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Re: [ARSCLIST] How not to record- was mike- an orchestra
Bravo! I've seen and heard this this countless times. The conductor,
should he be involved enough to be engaged in the recording and editing
process (not all are), has virtual veto power over the producer and often
tries to rectreate the listening experience as heard from the podium.
I'd add that the stereo sound-stage is audible from the first few rows only.
It makes for good demo of the electronics. I feel the front-to-back
dimension is of equal or greater importance.
Too many mikes evisceate the wallop of massed brass groups.
The real question is, "what did the composer expect when laying ink to
paper?" Uncovering that is real work- how was the orchestra seated that
gave the first performance, i.e., 1st violins on left, 2ds on right? What
was the hall like? What was it's cubic volume and how did that relate to
the number of winds and brasses to a part? etc.
The Brahms 2d Piano Concerto is a perfect case. I don't listen to all
records of this work, but it's clear from the score that there are two and
three way interchanges among the string groups and the piano related to
their positioning. I've yet to hear a recording that brings this out.
----- Original Message -----
From: "Michael Shoshani" <mshoshani@xxxxxxxxxxxxx>
Sent: Tuesday, January 01, 2008 11:56 AM
Subject: Re: [ARSCLIST] How not to mike an orchestra
Bob Olhsson wrote:
I got hired around ten years ago to record a woman who turned out to have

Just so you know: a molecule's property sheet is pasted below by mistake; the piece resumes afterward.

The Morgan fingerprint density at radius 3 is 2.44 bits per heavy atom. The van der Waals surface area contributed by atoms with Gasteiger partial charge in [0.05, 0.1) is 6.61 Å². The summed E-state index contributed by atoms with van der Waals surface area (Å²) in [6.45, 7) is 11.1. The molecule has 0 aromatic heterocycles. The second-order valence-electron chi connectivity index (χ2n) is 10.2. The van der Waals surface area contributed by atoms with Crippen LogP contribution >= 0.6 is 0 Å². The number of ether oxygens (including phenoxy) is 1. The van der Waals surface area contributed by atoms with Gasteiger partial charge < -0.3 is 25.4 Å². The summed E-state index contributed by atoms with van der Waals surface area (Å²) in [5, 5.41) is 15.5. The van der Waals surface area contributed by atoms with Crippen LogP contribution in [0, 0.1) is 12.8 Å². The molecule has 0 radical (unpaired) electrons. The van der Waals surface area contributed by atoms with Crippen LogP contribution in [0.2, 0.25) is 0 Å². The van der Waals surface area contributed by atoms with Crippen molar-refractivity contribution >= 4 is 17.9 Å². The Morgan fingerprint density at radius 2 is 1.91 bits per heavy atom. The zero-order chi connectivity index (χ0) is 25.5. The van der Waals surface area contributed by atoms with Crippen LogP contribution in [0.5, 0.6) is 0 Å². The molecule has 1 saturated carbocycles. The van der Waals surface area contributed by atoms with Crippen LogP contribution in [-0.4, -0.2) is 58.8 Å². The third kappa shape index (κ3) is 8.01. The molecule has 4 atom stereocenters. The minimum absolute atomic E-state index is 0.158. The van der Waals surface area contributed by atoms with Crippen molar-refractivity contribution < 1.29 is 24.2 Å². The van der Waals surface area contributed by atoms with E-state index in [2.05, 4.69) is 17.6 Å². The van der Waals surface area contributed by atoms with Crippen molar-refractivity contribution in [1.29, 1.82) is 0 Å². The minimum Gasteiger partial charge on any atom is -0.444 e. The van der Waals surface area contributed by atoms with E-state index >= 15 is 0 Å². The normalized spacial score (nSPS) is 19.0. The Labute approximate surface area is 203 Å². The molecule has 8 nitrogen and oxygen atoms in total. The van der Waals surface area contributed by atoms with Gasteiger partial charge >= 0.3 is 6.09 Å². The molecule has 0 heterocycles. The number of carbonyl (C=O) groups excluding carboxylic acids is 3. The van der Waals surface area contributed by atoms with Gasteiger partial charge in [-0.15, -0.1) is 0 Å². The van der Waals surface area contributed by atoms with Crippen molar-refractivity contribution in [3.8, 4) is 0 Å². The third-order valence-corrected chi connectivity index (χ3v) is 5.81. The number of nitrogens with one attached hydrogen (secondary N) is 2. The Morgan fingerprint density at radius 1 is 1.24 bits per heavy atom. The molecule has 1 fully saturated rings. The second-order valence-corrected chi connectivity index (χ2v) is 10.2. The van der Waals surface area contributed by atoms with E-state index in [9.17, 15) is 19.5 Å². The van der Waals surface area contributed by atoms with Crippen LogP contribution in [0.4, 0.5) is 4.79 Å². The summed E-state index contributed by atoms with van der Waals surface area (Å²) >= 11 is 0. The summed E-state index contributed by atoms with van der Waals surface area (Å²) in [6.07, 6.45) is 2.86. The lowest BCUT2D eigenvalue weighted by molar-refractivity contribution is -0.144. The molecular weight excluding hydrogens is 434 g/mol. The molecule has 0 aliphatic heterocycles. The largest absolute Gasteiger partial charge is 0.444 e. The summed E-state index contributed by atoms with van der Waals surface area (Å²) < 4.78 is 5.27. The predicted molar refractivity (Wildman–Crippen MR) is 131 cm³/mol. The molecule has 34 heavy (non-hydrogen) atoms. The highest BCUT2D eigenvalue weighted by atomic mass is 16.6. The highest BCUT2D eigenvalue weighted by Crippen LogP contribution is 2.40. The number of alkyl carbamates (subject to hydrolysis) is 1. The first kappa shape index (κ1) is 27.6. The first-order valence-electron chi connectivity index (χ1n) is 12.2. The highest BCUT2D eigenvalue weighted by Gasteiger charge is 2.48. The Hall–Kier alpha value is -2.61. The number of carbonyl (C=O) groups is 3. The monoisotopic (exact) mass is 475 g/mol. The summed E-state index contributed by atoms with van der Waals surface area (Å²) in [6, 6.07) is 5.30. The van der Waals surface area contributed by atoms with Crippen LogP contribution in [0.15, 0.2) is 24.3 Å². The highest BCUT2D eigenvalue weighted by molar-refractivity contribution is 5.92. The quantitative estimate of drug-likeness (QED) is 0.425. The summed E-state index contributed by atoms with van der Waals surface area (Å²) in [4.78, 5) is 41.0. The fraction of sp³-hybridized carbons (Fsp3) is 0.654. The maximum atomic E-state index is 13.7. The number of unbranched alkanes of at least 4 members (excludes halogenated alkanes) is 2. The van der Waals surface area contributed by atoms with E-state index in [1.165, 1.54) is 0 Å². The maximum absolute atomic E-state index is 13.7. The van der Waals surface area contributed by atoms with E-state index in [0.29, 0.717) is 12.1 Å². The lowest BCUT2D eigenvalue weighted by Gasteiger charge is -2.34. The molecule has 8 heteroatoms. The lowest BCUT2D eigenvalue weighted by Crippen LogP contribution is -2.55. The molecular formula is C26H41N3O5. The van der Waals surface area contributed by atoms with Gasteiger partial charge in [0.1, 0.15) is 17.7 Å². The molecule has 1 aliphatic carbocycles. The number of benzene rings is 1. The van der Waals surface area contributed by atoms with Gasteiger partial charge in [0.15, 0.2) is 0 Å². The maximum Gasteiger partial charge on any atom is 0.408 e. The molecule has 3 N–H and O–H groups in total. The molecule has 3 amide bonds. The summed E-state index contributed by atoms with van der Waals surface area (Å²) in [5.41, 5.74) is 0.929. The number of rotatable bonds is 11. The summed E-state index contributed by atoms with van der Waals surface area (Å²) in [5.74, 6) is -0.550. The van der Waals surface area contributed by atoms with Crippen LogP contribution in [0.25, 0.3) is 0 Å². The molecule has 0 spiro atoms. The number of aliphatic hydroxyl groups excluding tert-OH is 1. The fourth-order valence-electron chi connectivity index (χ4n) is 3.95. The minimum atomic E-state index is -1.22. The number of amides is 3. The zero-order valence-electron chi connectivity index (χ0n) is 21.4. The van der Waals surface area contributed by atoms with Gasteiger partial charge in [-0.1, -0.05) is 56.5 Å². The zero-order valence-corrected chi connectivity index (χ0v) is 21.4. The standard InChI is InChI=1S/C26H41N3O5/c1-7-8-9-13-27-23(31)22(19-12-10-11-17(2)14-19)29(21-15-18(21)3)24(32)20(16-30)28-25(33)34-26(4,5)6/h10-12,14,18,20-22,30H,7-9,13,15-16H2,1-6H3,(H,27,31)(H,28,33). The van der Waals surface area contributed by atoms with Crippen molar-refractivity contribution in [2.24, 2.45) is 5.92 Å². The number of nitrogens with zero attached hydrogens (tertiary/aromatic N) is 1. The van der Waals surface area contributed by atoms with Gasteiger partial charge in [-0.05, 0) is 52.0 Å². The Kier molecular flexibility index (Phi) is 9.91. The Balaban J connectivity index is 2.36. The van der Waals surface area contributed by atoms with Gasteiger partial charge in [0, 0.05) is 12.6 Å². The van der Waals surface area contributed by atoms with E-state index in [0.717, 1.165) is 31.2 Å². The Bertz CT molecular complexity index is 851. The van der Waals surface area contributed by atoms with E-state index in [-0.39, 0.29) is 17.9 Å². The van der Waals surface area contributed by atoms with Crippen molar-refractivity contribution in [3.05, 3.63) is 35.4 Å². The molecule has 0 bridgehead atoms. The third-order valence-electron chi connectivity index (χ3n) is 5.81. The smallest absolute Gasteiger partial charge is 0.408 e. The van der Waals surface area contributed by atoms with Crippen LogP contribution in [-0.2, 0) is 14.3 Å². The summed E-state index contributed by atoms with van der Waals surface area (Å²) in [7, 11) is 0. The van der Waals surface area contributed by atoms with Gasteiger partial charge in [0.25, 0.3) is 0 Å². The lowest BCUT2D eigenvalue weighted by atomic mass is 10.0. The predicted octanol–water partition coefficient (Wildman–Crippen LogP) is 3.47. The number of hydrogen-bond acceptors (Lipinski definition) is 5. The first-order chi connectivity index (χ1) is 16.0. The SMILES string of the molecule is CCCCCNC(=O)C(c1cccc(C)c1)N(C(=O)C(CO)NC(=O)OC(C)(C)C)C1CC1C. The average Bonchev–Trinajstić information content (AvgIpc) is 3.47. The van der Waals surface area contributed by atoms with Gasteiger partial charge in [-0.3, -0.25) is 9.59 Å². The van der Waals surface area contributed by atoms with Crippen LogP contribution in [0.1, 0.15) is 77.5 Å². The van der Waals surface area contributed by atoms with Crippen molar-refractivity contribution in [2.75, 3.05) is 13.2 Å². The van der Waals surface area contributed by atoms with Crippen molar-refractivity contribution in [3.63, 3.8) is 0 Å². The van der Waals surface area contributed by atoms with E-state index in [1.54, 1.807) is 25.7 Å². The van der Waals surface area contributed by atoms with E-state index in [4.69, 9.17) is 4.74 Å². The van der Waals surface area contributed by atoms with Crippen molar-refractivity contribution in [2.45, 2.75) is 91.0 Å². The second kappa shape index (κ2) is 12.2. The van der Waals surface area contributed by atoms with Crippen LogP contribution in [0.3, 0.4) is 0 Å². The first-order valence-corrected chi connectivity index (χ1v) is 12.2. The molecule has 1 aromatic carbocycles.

played flute in both the NBC Symphony and the New York Philharmonic where
she met her husband who played clarinet. Before leaving, we sat down with
the couple and had a conversation about the recording and broadcasting of
those orchestras. After some wonderful anecdotes about Toscanini and
Stokowski, I was shocked to hear them say they believed "recordings
so much after the modern technique of using lots of microphones instead
only one started to be used."
About Stokowski, I can believe it. Remember, he was heavily involved in
multiple-mic setups (all of four, I think) in early experimental stereo
tests back in the 1940s, and he was an eager participant in Disney's
"Fantasia", which was originally recorded on either seven or nine tracks,
which were then mixed down to three audio tracks plus a control track.
Toscanini, I am led to believe (by Roland Gelatt), was somewhere between
ambivalent and downright antagonistic toward any recordings of his
That being said, I will make the following observation which, as an
amateur recordist with no professional training either in recording or in
the maintenance of an orchestra, I admit to being unqualified to make: it
seems to me that the conductor should have as little as possible to say in
the sound of the finished recording. Why? Because the conductor only hears
the orchestra from his own perspective on the podium. He never hears his
own orchestra the way an AUDIENCE hears it in the hall, with the mass of
sound waves mixed together and thrown forward due to the acoustic
engineering, and THAT is the sound that was sought back in the single-mic
or two/three mic pickup days. The engineer was after the sound that the
record listener could identify from having been in an audience - not from
the podium with the players between, say, three and fifteen feet away from